A recently introduced California bill would allow consumers to cancel their service online -- not just over the phone.
This comes after an incident in July 2014 when a Comcast Corp. service representative harangued a customer who wanted to cancel. Ryan Block spent nearly 20 minutes with the Comcast customer service representative who refused to let Block cancel. He recorded the conversation and complained.
Comcast apologized -- and made amends. But you get the sense this wasn’t the service rep’s idea. Remember, companies have “retention” strategies for their business, part of their corporate culture.
Still, in the modern digital media world, you can easily sign up for -- and cancel -- many services like Netflix, Amazon and Hulu. And of course “cord-cutting” and “cord shaving” can be regular consumer behavior now.
You have to believe that if forward-looking pay TV providers, Comcast and others, want to compete in the growing digital world, new kinds of customer services will be mandatory. Think about the ease of ordering or canceling a ride with Uber or Lyft versus that of hailing or phoning for a taxi -- and then figuring out the tip.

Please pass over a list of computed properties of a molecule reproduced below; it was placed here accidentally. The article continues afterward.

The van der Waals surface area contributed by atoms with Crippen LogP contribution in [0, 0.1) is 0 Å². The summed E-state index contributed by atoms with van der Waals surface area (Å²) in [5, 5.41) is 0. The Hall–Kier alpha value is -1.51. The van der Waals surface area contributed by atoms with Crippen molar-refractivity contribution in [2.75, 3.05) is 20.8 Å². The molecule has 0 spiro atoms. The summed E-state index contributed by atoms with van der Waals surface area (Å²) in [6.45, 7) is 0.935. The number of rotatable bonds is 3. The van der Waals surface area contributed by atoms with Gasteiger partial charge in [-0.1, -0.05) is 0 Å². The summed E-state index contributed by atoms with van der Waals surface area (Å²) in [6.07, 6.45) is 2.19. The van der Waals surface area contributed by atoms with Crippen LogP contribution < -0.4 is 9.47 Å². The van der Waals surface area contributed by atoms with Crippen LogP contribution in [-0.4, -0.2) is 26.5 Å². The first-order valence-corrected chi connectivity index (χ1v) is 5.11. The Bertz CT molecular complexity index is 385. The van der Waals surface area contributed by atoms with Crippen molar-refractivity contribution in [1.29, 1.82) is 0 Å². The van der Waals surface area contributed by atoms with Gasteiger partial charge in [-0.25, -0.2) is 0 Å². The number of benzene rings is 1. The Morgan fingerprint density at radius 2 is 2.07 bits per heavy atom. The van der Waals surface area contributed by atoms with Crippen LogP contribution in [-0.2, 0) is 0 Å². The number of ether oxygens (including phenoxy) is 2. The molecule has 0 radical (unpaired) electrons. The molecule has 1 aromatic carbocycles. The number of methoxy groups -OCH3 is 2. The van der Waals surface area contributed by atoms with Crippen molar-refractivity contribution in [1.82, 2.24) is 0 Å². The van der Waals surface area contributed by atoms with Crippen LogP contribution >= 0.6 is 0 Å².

Future pay TV consumers will demand this transparency; millennials will insist on it. In fact, we already know those young consumers are increasingly convinced that signing up for 150 channels in a traditional monthly pay TV package doesn’t always make sense.
Right now if you want to cancel your pay TV package, you have to have a strategy, many say. The best way? Lie. Say, “I’m moving out of the country.” Why? If you tell them you're moving to another city, it may be a place where your cable operator is available -- and you’ll be in for another sales pitch.
Rethink how media is bought and sold to consumers. Right now media-shaming in a digital media world isn’t it.<